Hawaii’s food hubs sell high quality, local ingredients and value-added products to a wide variety of buyers including families, food banks, hospitals, breweries, bakeries and ice cream companies. Kuʻu Kauanoe / Civil Beat

In Waianae, Kahumana Farm Hub’s primary customer is a local food bank. The Food Hub supports traditional farmers, but it also routinely makes one-off purchases from backyard farmers who find they have too much soursop or breadfruit to eat. According to Azizi, these are foods that would otherwise spoil.

“It creates an incentive for people to take care of their trees,” said Azizi. “I’ve had everything from a wealthy person to a homeless person sold (the food center). It’s really all about the quality of the food. Personally, I’m not trying to put up more barriers.”

In 2020, Waianae Food Center sold nearly 30,000 pounds of dragon fruit, Azizi said. Half came from a farmer and the other half from about 50 farmers, he said.

This way, even inexperienced farmers can get their crops on hospital lunches or on whole foods shelves by joining a grocery hub. And it helps the smallest growers compete on economies of scale by bypassing barriers from large retail customers who need large and consistent amounts of food.

“The food center is really there for farmers to unload their entire harvest from a single source and not have to go to multiple buyers and negotiate prices,” said Azizi. “This is to avoid that every farmer and every business has to be in contact with one another. If you turn to the Food Hub instead, you have access to 200 farmers whom you can support with your purchases. “

A “silver lining” from COVID-19

Long before the term was coined, Maureen Datta founded a food center in 1990 as an extension of her herb and product farm in South Kona.

The company was born out of a desire to meet the demands of restaurants looking to purchase fresh, high quality ingredients grown on Hawaiian soil. She hired friends to grow various types of products that she bundled with her own harvest to sell and distribute directly to chefs in high-end resorts.

As the grocery center added new buyers – grocers, schools, breweries, bakeries, a chocolate shop – it grew from a collaboration of three core farmers on the Big Island to more than 100 different farmers and gardeners across the country.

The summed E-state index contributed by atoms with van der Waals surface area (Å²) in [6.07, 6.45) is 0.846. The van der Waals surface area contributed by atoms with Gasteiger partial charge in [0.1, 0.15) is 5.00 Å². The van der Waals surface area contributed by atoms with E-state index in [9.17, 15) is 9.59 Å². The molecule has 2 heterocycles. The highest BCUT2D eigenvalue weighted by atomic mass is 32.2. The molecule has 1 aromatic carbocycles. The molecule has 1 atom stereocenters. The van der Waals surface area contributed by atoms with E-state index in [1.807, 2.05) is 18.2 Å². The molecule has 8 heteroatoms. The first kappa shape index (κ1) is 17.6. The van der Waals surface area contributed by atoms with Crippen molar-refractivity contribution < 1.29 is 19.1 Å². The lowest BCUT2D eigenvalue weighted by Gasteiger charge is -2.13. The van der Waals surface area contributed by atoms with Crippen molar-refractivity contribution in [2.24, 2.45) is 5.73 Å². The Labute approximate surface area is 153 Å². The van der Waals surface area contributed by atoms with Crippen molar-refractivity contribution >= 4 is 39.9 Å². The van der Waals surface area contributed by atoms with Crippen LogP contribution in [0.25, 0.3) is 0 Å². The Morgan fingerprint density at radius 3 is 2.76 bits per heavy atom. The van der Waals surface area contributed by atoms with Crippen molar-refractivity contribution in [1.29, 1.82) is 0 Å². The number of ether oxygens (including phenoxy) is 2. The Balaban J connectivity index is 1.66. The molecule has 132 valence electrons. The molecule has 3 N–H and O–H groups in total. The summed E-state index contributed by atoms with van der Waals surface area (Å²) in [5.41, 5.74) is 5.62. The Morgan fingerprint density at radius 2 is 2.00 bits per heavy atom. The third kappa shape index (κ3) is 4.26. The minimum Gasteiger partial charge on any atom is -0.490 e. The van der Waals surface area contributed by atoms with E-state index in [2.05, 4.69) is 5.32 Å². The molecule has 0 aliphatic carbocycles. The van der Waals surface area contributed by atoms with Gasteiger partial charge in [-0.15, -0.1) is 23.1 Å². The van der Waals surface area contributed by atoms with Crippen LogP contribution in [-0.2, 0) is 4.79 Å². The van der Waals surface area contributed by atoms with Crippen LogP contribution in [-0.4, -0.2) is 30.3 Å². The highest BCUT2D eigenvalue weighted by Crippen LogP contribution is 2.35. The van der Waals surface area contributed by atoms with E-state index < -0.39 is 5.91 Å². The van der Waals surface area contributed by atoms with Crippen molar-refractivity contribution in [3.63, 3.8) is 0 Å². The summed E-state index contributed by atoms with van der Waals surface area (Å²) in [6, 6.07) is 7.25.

“Now when we say ‘Food Hub’ people know what we are talking about.” – Maureen Datta, Big Island farmer

The Food Hub also includes a CSA program that regularly distributes bespoke boxes of local fruits and vegetables to local families – a service that gained importance during the pandemic when some people felt safer to get food from a contactless delivery or pick-up service to buy as a grocery store.

In six weeks at the start of the COVID-19 pandemic, the customer base for the food centre’s CSA program grew from approximately 125 families to 475.

As the virus closed many farmers’ markets, restaurants, and hotels, more farmers joined the food center and increased supplies to meet increasing demand.

“I think it’s one of those silver linings from COVID that people have found there is a functional local food system that is fun, convenient, and varied to work with, and 100% fresh and local,” Datta said , growing crops like cinnamon, coffee, avocados and edible flowers on her family’s 7 hectare certified organic farm since 1979.

“I don’t see people going back,” she said. “Every day we see new families signing up.”

Although food center legislation failed, Datta said it helped publicly highlight the resilience of the local farming sector.

“It allowed us to get our message across and become more of a household name. So when we say ‘food center’ people now know what we are talking about, ”Datta said. “The state of Hawaii is a huge market just sitting there and buying processed mainland goods, and it would be beneficial to our people if the state turned to the region to produce what we need – and food centers are one example Therefore. “